Cardinal Gracias, in an interview you gave in Rome in October, you’ve spoken with understanding, compassion and warmth on homosexuality and the LGBT community. So let me ask you, as one of the foremost cardinals, how do you view homosexuals and LGBT people?
I would say very clearly and I think that this is the stand of the Church and the stand of Pope Francis also, that we are all part of the Church. If somebody has a particular homosexual orientation it doesn’t mean that we reject that person, we cut him out. We need to be compassionate, understanding and give pastoral care to everybody, including homosexuals. I have no doubt about that at all. So, I was a little surprised that there was a surprise about my comments because of this. I think is what the Church is moving towards.
In your eyes is homosexuality a choice or is it a God-given condition?
Now this I would say we would depend on (?) science. There are different views on this. I spoke to many African cardinals and African bishops when I was in Rome for the Synod and I was surprised at the amount of emotion on this issue and then I realized that, they told me that there were many young men, young boys, over there who were bitter because they had been made that way by people who had come for sex tourism in certain parts of Africa. That is why they are so hostile to the very idea of showing any compassion or care to homosexuals. But while I understand that and those who victimize young boys and make them get this particular orientation, surely they should be condemned, but we can’t put everybody in the same basket, in the same trade, and say everybody really is bad. A person with homosexual orientation, there are really two views, I’ve discussed this often before with doctors, with scientists, with psychiatrists. Some say it is induced, some say it is really a God-given tendency which they have. If it is a God-given tendency then of course how, who are we to judge, who are we to condemn and reject them? If it is induced, then we should help them to see what they should do and how to rectify the situation. So whatever it is, I do think that we must give them pastoral attention, and I have no doubt about this whatsoever.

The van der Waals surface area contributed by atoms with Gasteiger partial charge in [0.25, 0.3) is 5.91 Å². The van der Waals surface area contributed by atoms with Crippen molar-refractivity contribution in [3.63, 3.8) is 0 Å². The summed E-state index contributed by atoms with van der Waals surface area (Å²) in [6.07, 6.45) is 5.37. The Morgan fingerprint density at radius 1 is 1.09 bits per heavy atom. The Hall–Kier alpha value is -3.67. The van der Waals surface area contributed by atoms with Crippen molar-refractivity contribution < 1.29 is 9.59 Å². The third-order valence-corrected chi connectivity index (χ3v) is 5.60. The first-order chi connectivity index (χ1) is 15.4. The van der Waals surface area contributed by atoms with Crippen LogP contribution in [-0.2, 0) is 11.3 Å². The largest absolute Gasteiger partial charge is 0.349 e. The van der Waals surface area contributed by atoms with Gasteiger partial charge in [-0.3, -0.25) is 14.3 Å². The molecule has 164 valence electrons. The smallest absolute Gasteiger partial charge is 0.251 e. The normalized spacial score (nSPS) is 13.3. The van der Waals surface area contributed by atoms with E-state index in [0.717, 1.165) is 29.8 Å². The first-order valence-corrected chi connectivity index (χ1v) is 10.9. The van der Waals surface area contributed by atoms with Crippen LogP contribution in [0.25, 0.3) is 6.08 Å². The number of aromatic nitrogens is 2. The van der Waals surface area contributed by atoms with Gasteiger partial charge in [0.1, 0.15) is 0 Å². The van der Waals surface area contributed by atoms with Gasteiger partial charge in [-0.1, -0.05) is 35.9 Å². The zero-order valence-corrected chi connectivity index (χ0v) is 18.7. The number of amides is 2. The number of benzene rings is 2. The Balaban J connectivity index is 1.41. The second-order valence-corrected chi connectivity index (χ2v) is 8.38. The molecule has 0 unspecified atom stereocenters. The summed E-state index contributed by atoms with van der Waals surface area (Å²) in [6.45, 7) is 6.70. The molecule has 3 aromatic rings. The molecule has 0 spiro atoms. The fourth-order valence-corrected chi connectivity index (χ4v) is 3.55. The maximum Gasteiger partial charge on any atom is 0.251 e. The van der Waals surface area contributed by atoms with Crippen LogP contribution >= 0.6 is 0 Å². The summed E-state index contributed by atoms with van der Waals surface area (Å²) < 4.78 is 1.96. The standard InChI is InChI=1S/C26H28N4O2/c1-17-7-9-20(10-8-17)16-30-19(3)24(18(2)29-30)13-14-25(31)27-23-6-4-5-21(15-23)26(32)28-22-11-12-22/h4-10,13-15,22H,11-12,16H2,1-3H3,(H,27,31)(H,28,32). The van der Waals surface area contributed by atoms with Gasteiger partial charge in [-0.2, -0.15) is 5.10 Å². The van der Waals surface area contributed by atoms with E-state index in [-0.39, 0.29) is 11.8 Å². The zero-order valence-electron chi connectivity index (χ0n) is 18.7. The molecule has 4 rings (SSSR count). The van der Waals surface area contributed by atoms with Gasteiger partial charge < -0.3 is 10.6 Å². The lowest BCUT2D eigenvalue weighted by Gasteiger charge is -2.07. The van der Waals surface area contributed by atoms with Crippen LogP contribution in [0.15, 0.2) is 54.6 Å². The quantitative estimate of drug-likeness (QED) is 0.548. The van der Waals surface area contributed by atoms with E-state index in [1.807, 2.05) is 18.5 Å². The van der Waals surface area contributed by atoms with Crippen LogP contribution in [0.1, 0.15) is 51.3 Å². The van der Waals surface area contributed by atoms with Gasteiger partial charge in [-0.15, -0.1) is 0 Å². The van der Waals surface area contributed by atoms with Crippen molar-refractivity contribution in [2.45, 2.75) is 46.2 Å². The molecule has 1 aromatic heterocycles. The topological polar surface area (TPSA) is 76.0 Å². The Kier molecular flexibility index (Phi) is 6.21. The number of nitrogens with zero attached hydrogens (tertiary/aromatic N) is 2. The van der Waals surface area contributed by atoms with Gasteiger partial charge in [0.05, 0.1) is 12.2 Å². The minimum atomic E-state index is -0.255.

Now, in India as you know, the Delhi High Court decriminalized between consenting adults in private in 2009 but last year the Supreme Court reverse that ruling and has made it a crime again. How do you view the step the Supreme Court has taken?